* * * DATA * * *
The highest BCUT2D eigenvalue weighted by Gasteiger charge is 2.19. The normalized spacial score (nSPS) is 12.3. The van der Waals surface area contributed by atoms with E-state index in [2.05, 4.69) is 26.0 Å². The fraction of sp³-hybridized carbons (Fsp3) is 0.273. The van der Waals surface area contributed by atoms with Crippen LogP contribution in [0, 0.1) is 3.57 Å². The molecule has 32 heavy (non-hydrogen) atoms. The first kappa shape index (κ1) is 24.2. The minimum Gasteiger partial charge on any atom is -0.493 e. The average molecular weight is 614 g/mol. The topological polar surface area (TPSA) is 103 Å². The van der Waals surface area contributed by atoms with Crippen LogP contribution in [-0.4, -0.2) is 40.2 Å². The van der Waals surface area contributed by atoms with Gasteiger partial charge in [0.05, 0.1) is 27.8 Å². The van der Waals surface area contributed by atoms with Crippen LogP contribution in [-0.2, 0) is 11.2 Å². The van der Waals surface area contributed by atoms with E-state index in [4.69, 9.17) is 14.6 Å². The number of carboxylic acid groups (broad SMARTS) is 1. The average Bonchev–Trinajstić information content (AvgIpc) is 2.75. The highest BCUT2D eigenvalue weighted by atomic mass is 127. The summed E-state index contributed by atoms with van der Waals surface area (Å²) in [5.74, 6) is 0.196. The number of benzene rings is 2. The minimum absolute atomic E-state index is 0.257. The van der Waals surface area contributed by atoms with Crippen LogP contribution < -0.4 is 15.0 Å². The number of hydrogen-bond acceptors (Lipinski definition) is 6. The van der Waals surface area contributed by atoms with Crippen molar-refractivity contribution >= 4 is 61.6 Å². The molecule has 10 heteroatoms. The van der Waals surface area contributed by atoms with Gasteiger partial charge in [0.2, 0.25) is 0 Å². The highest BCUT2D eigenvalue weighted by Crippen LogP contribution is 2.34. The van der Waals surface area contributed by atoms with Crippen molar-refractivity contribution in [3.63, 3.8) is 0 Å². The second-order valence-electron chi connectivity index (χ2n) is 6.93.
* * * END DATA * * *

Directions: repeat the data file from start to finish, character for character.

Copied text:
The highest BCUT2D eigenvalue weighted by Gasteiger charge is 2.19. The normalized spacial score (nSPS) is 12.3. The van der Waals surface area contributed by atoms with E-state index in [2.05, 4.69) is 26.0 Å². The fraction of sp³-hybridized carbons (Fsp3) is 0.273. The van der Waals surface area contributed by atoms with Crippen LogP contribution in [0, 0.1) is 3.57 Å². The molecule has 32 heavy (non-hydrogen) atoms. The first kappa shape index (κ1) is 24.2. The minimum Gasteiger partial charge on any atom is -0.493 e. The average molecular weight is 614 g/mol. The topological polar surface area (TPSA) is 103 Å². The van der Waals surface area contributed by atoms with Crippen LogP contribution in [-0.4, -0.2) is 40.2 Å². The van der Waals surface area contributed by atoms with Gasteiger partial charge in [0.05, 0.1) is 27.8 Å². The van der Waals surface area contributed by atoms with Crippen LogP contribution in [-0.2, 0) is 11.2 Å². The van der Waals surface area contributed by atoms with E-state index in [4.69, 9.17) is 14.6 Å². The number of carboxylic acid groups (broad SMARTS) is 1. The average Bonchev–Trinajstić information content (AvgIpc) is 2.75. The highest BCUT2D eigenvalue weighted by atomic mass is 127. The summed E-state index contributed by atoms with van der Waals surface area (Å²) in [5.74, 6) is 0.196. The number of benzene rings is 2. The minimum absolute atomic E-state index is 0.257. The van der Waals surface area contributed by atoms with Crippen LogP contribution < -0.4 is 15.0 Å². The number of hydrogen-bond acceptors (Lipinski definition) is 6. The van der Waals surface area contributed by atoms with Crippen molar-refractivity contribution >= 4 is 61.6 Å². The molecule has 10 heteroatoms. The van der Waals surface area contributed by atoms with Gasteiger partial charge in [0.2, 0.25) is 0 Å². The highest BCUT2D eigenvalue weighted by Crippen LogP contribution is 2.34. The van der Waals surface area contributed by atoms with Crippen molar-refractivity contribution in [3.63, 3.8) is 0 Å². The second-order valence-electron chi connectivity index (χ2n) is 6.93.